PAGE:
Background Changes in the organisation of chronic healthcare, an increased awareness of costs and challenges of low adherence in cardiac rehabilitation (CR) call for the exploration of more flexible CR programmes as alternatives to hospital-based CR (H-CR). A model of shared care cardiac rehabilitation (SC-CR) that included general practitioners and the municipality was developed. The aim of this study was to analyse the cost utility of SC-CR versus H-CR.
Methods The cost-utility analysis was based on a randomised controlled trial of 212 patients who were allocated to SC-CR or H-CR and followed up for 12 months. A societal cost perspective was applied that included the cost of intervention, informal time, healthcare and productivity loss. Costing was based on a microcosting approach for the intervention and on national administrative registries for the other cost categories. Quality-adjusted life years (QALYs) were based on the EuroQol 5-Dimensions measurements at baseline, after 4 months and after 12 months. Conventional cost-effectiveness methodology was employed to estimate the net benefit of SC-CR.
Results The average cost of SC-CR was 165.5 kDKK and H-CR 163 kDKK. Productivity loss comprised 74.1kDKK and 65.9 kDKK. SC-CR cost was an additional 2.5 kDKK (95% CI −38.1 to 43.1) ≈ (0.33; −5.1 to 5.8 k€) and a QALY gain of 0.02 (95% CI −0.03 to 0.06). The probability that SC-CR would be cost-effective was 59% for a threshold value of willingness to pay of 300 kDKK (k€40.3).
Conclusion CR after shared care model and H-CR are comparable and similar in socioeconomic terms.
Trial registration number NCT 01522001; Results.
- cardiac rehabilitation
- acute coronary syndrome
- shared care
- randomised controlled trial
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What is already known about this subject?
Cardiovascular disease (CVD) is a global leading cause of productivity loss. Cardiac rehabilitation (CR) facilitates recovery after CVD, but CR is challenged by low adherence even if CR reduces mortality after percutaneous coronary intervention.
What does this study add?
This is the first report of cost utility between shared care CR and hospital-based CR in a randomised design that explores the new structure of healthcare in Denmark in which primary care and the municipality are joined in handling the task of chronic healthcare.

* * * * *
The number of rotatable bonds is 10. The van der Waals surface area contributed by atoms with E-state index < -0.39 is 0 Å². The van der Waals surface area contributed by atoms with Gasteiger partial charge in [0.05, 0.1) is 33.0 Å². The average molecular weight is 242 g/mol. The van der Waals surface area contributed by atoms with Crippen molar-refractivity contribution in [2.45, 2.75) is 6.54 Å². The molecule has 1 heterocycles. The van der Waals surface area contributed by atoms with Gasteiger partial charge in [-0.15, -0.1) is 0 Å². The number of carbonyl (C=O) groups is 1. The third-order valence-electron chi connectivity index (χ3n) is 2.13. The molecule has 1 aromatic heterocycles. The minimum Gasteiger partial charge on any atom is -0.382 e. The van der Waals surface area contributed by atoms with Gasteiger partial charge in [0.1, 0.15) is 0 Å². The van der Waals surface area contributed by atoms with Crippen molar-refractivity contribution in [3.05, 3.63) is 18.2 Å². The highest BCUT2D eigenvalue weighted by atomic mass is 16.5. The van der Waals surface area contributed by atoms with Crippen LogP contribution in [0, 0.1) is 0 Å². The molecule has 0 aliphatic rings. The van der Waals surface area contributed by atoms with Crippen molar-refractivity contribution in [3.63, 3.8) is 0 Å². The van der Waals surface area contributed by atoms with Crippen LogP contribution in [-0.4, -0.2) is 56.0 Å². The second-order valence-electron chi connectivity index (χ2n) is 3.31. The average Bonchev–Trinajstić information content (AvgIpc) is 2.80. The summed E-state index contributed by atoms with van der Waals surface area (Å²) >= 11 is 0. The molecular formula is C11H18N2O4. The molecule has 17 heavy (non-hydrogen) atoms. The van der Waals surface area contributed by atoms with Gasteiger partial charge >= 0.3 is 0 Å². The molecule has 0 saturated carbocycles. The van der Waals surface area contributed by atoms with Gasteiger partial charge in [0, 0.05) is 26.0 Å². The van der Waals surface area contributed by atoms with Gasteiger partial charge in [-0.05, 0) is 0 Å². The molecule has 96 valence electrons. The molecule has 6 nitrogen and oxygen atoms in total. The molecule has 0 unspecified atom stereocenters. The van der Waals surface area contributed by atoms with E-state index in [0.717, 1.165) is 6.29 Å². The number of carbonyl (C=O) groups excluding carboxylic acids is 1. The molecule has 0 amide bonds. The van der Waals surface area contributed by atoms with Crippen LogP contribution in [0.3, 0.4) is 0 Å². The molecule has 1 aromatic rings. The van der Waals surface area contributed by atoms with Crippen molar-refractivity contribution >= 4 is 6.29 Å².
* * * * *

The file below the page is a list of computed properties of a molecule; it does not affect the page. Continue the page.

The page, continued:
How might this impact on clinical practice?
CR after shared care model and hospital-based CR are comparable and similar in socioeconomic terms. Less focus on the setting and an increased attention on returning to the labour market potentially could reduce productivity loss and hence reduce the total costs to CR.
Cardiovascular disease (CVD) is globally the leading somatic cause of loss of productivity. In 2020, CVD is expected to be responsible for the loss of approximately 150 million disability-adjusted life years.1
Cardiac rehabilitation (CR) should facilitate physical and emotional recovery and enable patients to achieve and maintain better health through a combined programme of exercise, education and psychosocial support, leading to lifestyle moderation and adherence to recommended pharmacotherapy.2 Meta-analyses pooling the results of randomised trials on exercise-based CR during the last 40 years show a reduction in mortality, morbidity, reinfarction and readmissions.3 When solely addressing CR after percutaneous coronary intervention (PCI) in trials done during the modern era of cardiology, only a reduction in mortality is seen.4 However an increased pressure to offer CR to more patients with different CVDs and the potential for improving referral and utilisation of CR call for an exploration of more flexible CR programmes.5–8
The recent development of the healthcare system has been characterised by centralisation of care, with larger hospital units focusing on acute and highly specialised treatment in Denmark and other Western countries.9 The task of chronic care, disease prevention and rehabilitation is based on more out-of-hospital treatment in primary healthcare by general practitioners (GPs) supported by the newly established public municipal healthcare centres in Denmark, which offer lifestyle modification programmes. The available community-based programmes have the potential to widen access to and participation in CR, hence improve uptake and adherence. Furthermore, these programmes could be a less costly alternative for healthcare economies than the more traditional hospital-based approach.10